Invasive Species: The Ultimate Challenger
The American land base, ecosystems, and climate zones help to make it an incredibly diverse and one of the most productive agricultural land areas in the world. This was very attractive to both early and more recent settlers who have capitalized on all the opportunities that the United States has to offer in the food fiber and natural resources industries, as well as many others. Unfortunately, this influx of people over centuries has also carelessly brought in an influx of invasive species as well.
Invasive species are species that are not native to a particular ecosystem, as well as a species that will cause economic or ecological harm, or harm to human health through their introduction. Humans are the main cause of the introduction of invasive species, sometimes intentionally, hoping that species will have a desired effect prior to it getting out of control. Other times, it is indirectly through ship’s ballast water, firewood, or release of a pet.
Invasive species are responsible for over $120 Billion in damages in North America each year to agricultural crops, public utilities, and natural resources industries. 42% of threatened or endangered wildlife species in the US are at risk because of endangered species. Invasive species can cause new diseases that affect humans, cause wounds, or be vectors of diseases. Climate change is only increasing and supporting invasive species spread in many already vulnerable environments. If nothing is done to stop the spread of invasive species, the America that we once knew will start to look very different.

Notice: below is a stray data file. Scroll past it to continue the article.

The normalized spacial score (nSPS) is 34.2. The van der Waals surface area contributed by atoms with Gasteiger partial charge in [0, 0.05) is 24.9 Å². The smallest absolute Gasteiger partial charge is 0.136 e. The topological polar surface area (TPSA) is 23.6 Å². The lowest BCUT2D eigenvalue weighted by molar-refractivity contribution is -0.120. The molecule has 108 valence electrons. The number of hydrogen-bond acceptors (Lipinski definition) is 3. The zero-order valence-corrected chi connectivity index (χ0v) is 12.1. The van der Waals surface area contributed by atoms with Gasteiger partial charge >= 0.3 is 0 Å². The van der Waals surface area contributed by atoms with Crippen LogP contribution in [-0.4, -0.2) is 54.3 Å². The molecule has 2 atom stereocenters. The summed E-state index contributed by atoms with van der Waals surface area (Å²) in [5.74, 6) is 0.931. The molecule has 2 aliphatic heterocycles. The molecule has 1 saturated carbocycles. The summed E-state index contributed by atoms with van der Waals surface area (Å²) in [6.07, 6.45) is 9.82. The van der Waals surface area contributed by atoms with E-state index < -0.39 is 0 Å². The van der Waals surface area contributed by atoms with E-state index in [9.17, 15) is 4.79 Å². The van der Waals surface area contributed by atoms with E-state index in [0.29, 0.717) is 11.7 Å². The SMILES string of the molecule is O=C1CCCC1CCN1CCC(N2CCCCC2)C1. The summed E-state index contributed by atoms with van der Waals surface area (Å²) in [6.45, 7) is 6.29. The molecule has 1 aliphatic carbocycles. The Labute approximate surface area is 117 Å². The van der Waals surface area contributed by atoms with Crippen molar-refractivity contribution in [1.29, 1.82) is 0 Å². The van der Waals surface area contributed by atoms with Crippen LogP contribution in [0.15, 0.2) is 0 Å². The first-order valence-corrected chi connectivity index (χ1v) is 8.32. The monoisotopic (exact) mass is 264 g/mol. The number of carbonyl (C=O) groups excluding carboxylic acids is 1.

There are many organizations working on the invasive species problem on the state and federal level. The United States Department of Agriculture monitors invasive species across the country. Cooperative Extension, state fish and boat organizations, game commissions, and Natural Resources conservation organizations are providing education, removal, and in some cases fining individuals that are causing the spread of species. Private companies are providing monitoring and assessment services.
Now is the time for homeowners, land owners, boaters, fishermen, hunters, shipping companies, farmers, tourists, pet owners, and YOU to step up and help be a part of the solution to stop invasive species. Individuals in all of these groups can take steps to prevent the spread of species, kill or remove species, and encourage habitat for native organisms to help save our ecosystems, industries, and health by defeating the ultimate challenger: invasive species.
Melanie Berndtson is a 15 year Agriscience teacher from Wellsboro, Pennsylvania. She teaches in a single teacher department with courses including animal science, plant science, natural resource management, environmental science, introduction to agriscience, and leadership courses. She teaches 100 students a year and directs the Grand Canyon FFA chapter. Melanie is passionate about curriculum development and has worked on several projects creating new educational materials in the small animal science field. She enjoys spending time outdoors with her husband Greg and her beagles Sonny and Ivan when she is not teaching.
Participant School & Location:
Wellsboro Area High School, Wellsboro, PA